When there is a kind person, it is good. When there are two and their interaction is connected, things can get even better. In this case, I'm talking about Scott of YS and Hobbes, via whom I could try samples of Scott's new cakes, presumably from this year. The tasting is blind - the samples are named beta, theta, iota, kappa, lambda, mu, nu, sigma.
Hobbes will write his main post on some of these teas on Friday, but as I'm to be wed that day, I won't be able to join the discussion then.
You know flagellants, these chaps walking around, whipping themselves and drinking litres of young puerh. The suffering is supposed to do them good, demonstrating their piety. I joined them in the past week, though I omitted the whip. It was quite interesting, though it reminded me of how little I know about young puerh. And of northern puerh... it seems to me that a lot of the samples is from north, which I do not particularly care for.
Below are photos and my notes, in two groups (the order is not chaotic, but not completely alphabetic either):
Beta, iota, lambda, nu:
Lambda (that was really a light blue bowl, not just twisted colors)
Sigma, theta, kappa, mu
Now, after super-tedius photos, to the teas themselves - let's take it in alphabetical order now.
Wet leaves have a medium amount of tobacco smoke, which reminds of me Mangfei or possibly Wuliang. There is a "baoshan" element of animality/leatheriness - an aspect that I appreciate.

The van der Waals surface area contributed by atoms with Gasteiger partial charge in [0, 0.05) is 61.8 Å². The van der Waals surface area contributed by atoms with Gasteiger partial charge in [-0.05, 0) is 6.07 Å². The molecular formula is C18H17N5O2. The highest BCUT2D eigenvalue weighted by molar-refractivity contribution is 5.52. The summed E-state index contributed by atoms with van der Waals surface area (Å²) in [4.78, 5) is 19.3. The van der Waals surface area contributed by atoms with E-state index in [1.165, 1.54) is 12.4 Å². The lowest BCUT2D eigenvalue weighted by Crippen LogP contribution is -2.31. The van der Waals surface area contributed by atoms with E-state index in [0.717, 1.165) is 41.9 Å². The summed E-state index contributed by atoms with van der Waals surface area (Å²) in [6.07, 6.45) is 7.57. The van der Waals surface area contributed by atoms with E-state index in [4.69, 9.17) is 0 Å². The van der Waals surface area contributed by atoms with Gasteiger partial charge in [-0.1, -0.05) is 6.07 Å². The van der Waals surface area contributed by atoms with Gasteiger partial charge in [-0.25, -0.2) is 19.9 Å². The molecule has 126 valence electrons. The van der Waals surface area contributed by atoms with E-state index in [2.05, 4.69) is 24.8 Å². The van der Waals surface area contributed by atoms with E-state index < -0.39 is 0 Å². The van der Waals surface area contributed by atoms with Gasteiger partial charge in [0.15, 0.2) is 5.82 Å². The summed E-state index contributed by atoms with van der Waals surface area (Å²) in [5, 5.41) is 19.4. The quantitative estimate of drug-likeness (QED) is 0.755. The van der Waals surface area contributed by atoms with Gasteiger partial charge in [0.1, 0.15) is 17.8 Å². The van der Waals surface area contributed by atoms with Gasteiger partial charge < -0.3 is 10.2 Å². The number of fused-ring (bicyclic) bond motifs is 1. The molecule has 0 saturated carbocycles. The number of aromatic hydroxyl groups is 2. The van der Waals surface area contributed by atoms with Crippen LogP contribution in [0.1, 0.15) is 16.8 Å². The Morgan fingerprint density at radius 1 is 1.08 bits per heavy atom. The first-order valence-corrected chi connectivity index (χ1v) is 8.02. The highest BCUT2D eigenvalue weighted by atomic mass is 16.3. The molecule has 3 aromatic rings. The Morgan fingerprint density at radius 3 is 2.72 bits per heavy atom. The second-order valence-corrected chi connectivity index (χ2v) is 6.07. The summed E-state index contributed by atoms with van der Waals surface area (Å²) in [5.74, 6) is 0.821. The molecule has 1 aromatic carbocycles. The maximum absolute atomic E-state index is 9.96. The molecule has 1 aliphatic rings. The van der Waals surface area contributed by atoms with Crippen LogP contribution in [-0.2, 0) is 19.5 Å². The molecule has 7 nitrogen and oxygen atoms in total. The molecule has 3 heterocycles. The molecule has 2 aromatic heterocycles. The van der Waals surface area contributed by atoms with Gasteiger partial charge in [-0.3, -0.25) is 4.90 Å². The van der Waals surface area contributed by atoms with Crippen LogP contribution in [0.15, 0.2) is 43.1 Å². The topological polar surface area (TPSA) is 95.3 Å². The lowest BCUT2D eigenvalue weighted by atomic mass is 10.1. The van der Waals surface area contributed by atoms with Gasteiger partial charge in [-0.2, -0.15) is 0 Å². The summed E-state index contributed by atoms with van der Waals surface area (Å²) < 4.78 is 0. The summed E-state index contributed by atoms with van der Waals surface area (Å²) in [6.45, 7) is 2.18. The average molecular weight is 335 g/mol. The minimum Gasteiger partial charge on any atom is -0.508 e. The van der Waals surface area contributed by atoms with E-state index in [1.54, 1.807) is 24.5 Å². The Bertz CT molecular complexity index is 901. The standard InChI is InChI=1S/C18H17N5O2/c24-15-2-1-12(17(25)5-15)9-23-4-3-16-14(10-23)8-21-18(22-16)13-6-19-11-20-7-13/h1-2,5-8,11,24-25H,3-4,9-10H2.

The taste is rather hard, with tones of tobacco, cut weed, which feels quite "dark green" or mossy. It does not taste, nor feel particularly positive to me. The aftertaste is not short, but it is not pleasant enough to make that a winner feature.
The sweetness is decent, there is some good activity in mouth, not much qi.
I wonder what this is. It is a lot better than ordinary teas from Wuliang or Mangfei. I'm thinking it might be either a high-quality tea from there (2013 YS Mangfei) or a good blend.
The wet leaves smell good overall, powerfully sweet, harmonic, with tones of forest fruit, lilies, leather, dried plums but also some mushroom and boring vegetalness. It all leans towards dark fruit as the leaves get cold.
In mouth, the tea furthers my belief that this is Yiwu. It does not taste that powerful, it's a bit distant, floral, with some exotic fruit and soap. And wet straw and honey, both nice. When I steeped it in a gaiwan, using long steepings, a pleasant, fresh fruitiness appeared, which reminded me of young teas from Yibang.
Theta creates good feeling in mouth and brings some qi too. Astringency is medium.
The tea would certainly benefit from more taste, but it is decent as it is. I'm thinking this would be the Dong Gua Ling.